From Russia With Love – Temirkanov and the St Petersburg Phil in a Night of Refined Playing

23/01/2017

Khachaturian, Prokofiev, Shostakovich: John Lill (piano), St Petersburg Philharmonic Orchestra / Yuri Temirkanov (conductor), Usher Hall, Edinburgh, 22.1.2017. (SRT)

Khachaturian – Excerpts from Spartacus

Prokofiev – Piano Concerto No.3

Shostakovich – Symphony No.5

Presidents come and go, empires rise and fall, but still the Russians remain the best at playing Shostakovich. Edinburgh has been lucky to have had several visits from the St Petersburg Philharmonic during my time in the city, and this year they’re embarking on an international tour to “celebrate” the centenary of the Russian Revolution (though the orchestra had, at times, few reasons to be thankful for their Soviet overlords). In that context, Shostakovich’s Fifth Symphony is a shrewd repertoire choice because, more than any other work of his, it encapsulates the composer’s troubled relationship with the Soviet government. This orchestra has a plausible claim to be the one most closely associated with him, and their decades of playing his music has predictable consequences for the quality of their performance.  The violins’ first theme wandered blankly, emotionlessly over a bleak landscape, saving all of their passion for the elegy of the third movement, which was redolent with grief and unfulfillable yearning. The brass had a touch of the military band to them, and I liked the way they embraced the vulgarity of the finale’s opening, while the winds either sang beautifully or skirled chillingly above the rest of the soundscape.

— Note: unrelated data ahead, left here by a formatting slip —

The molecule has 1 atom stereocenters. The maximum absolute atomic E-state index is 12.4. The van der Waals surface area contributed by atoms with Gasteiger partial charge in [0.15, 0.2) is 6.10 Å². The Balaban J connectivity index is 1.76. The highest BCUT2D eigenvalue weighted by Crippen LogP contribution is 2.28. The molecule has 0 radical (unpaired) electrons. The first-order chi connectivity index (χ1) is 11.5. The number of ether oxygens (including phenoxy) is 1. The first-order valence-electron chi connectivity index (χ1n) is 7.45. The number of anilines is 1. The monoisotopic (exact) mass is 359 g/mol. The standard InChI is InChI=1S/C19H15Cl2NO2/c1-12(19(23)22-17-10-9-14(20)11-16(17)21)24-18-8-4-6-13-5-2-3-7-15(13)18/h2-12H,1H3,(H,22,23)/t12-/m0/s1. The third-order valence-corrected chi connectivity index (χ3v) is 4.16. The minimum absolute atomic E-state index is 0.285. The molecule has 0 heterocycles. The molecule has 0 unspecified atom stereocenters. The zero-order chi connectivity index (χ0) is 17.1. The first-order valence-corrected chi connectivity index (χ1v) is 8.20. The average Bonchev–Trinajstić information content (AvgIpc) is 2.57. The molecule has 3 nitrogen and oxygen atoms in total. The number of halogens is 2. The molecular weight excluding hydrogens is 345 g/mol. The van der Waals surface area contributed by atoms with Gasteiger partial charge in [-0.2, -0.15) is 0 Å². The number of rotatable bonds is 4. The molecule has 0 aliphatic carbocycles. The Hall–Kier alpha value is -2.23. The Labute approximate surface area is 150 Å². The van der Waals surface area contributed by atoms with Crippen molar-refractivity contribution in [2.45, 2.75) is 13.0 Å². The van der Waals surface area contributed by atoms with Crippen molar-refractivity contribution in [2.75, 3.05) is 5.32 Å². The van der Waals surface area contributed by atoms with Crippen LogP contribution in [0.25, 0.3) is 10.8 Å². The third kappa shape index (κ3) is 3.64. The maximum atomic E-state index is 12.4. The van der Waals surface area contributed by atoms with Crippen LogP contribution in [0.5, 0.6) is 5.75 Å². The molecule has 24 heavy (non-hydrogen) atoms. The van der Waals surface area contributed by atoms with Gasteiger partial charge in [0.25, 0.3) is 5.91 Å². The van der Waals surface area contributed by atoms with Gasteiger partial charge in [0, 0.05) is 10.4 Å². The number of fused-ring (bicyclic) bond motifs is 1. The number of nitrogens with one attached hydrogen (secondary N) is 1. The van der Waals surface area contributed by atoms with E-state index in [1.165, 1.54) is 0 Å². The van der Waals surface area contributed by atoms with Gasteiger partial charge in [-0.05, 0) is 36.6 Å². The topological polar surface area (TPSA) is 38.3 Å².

Most telling was the opulence of the string sound; something that they made the most of during the (slightly truncated) Adagio from Spartacus, milked for every ounce of Hollywood schmaltz, but sounding wonderful for it. What impressed me most, however, was how disciplined the sound was, both here and in the subsequent ‘Dance of the Gaditanae’. An orchestra of nearly one hundred players was giving it their all, but the sound never spilt over into gaudiness: instead it remained refined, polished and very, very classy.

That also proved something of a revelation for Prokofiev’s third piano concerto, for which they were joined by the ever-young John Lill, as dazzling in the quicksilver of the opening as he was in the perpetuum mobile that ended both the first and third movements. I loved his quiet energy, but also the dreaminess with which he invested the fourth variation of the slow movement, which he knew better than to take too seriously. Again, however, it was the gloss of the orchestral sound that really stuck with me, giving the luxury treatment to a work that, written by a show-off for a show-off, can sound crass. They played it as though it were a masterpiece which, for perhaps the first time, left me wondering whether, in fact, it actually was.

Simon Thompson

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